Story and Photo By Michelle Willard
Since Tennessee legalized the use of cannabidiol, which is commonly called CBD or hemp oil, the business has been growing like crazy.
In fact, two LGBT+-owned businesses in Murfreesboro and Woodbury have taken two different tracks to offering hemp oil to their customers.
Half Hill Farm in Woodbury tried growing hemp to process into hemp oil before foregoing the process and offering the product from a vendor. On the other hand, Kaleidoscope Custom Vapor Lounge in Murfreesboro began offering several manufactured items before bringing production in-house.
The use of hemp oil was legalized when the 2014 U.S. Farm Bill re-classified “industrial hemp.” That allowed Tennessee to launch a pilot program to allow the growth of industrial hemp as well as the distribution of hemp products.
Since then, hemp-derived products have begun to sprout all over the place.
“You can get that at Walmart,” Half Hill Farm’s Christian Grantham said about hemp seeds.
The change allowed both Hamilton and Grantham to begin selling hemp-based products like hemp oil.
Hemp oil is a dietary supplement that is a non-psychoactive aid for patients epilepsy, anxiety or even chronic pain.
Kaleidoscope Custom Vapor Lounge’s Stacey Hamilton has been using the supplement for a little over a year and is amazed by the results.
For most of her life, she has struggled with pain from a congenital defect in her right foot.
She used to take pain medication to control issues but then she found hemp oil.
She explained hemp oil is legal because it is not made from marijuana.
Tennessee’s pilot program was intended to study industrial hemp farming across the state. To grow industrial hemp, farmers can apply to take part in the research program.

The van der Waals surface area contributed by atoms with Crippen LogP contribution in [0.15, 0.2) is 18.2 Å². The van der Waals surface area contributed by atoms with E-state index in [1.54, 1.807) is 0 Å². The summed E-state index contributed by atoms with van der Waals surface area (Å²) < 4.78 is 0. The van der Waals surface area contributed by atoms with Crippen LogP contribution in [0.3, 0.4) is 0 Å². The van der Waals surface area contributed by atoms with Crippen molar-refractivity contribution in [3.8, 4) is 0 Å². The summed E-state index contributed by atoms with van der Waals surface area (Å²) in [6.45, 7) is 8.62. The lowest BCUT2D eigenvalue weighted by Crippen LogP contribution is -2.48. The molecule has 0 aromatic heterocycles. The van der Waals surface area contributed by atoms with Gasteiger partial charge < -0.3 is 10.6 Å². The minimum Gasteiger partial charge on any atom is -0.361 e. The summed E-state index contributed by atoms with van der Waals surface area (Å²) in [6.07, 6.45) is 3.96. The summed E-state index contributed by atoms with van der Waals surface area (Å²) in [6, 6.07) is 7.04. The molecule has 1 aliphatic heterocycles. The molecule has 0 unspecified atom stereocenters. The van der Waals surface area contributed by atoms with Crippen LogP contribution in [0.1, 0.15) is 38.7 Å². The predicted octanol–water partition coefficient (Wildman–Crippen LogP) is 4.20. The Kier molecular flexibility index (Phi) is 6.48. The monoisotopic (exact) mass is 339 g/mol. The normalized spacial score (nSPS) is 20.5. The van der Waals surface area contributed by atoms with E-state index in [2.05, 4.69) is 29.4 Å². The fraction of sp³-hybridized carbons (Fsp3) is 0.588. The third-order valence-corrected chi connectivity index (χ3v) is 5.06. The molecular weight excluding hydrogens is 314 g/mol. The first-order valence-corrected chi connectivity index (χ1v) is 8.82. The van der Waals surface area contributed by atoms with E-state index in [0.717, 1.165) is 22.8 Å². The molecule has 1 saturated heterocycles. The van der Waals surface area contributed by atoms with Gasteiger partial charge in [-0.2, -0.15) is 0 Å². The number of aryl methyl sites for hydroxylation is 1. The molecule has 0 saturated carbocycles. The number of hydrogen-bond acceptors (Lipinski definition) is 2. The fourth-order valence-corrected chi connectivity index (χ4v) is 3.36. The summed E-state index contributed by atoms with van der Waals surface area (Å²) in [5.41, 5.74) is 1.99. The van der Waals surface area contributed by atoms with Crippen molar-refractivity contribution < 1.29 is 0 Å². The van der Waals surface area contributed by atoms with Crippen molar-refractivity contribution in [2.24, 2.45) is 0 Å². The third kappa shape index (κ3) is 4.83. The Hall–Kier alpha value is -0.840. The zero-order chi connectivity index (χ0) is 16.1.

Grantham and his husband Vince Oropesa signed up to be one of those test farmers at their organic homestead Half Hill Farm.
“After the first year’s crop, our farm left the program because of limits on varieties we could grow at that time,” Grantham said.
Instead, the farmers began importing hemp oil made by Endoca, a Scandinavian company that exports the nutritional supplement to the U.S.
The couple sells the products at their farm store at the Arts Center of Cannon County in Woodbury. They also plan to open the Wellness Emporium in downtown Bell Buckle after the beginning of the New Year.
After experiencing the effects of hemp oil herself, Hamilton was inspired to bring it to the masses through her vapor stores in Murfreesboro, where she sells custom e-juice and other vaping products.
Kaleidoscope makes nicotine extract for use in vape pens and Hamilton plans to start selling her own hemp oil extraction in December both in-store and online.
Since she began selling the supplement, Hamilton has partnered with The Realm of Caring (ROC), a nonprofit that works with hospitals, doctors and researchers to find better applications for cannabinoid therapies.
Hamilton refers customers to The ROC for help with dosage and delivery method.
“This is an awesome tool,” she said, adding customers can also research a study by Johns Hopkins University.
Her overall goal is to help others find the relief she has found in hemp oil.
“My goal is to help people and make it affordable,” she said.
Grantham said he sells the nutritional supplements as an alternative to traditional medicine to keep his customers healthy.
“I’m doing this to help people. That’s what our business is about,” Grantham said.
KALEIDOSCOPE CUSTOM VAPOR LOUNGE
2992 S. Church St. Suite B & 3325 Memorial Blvd., Murfreesboro
HALF HILL FARM STORE
Arts Center of Cannon County at 1424 John Bragg Hwy., Woodbury
Half Hill Farm Wellness Emporium will open in Bell Buckle after the New Year.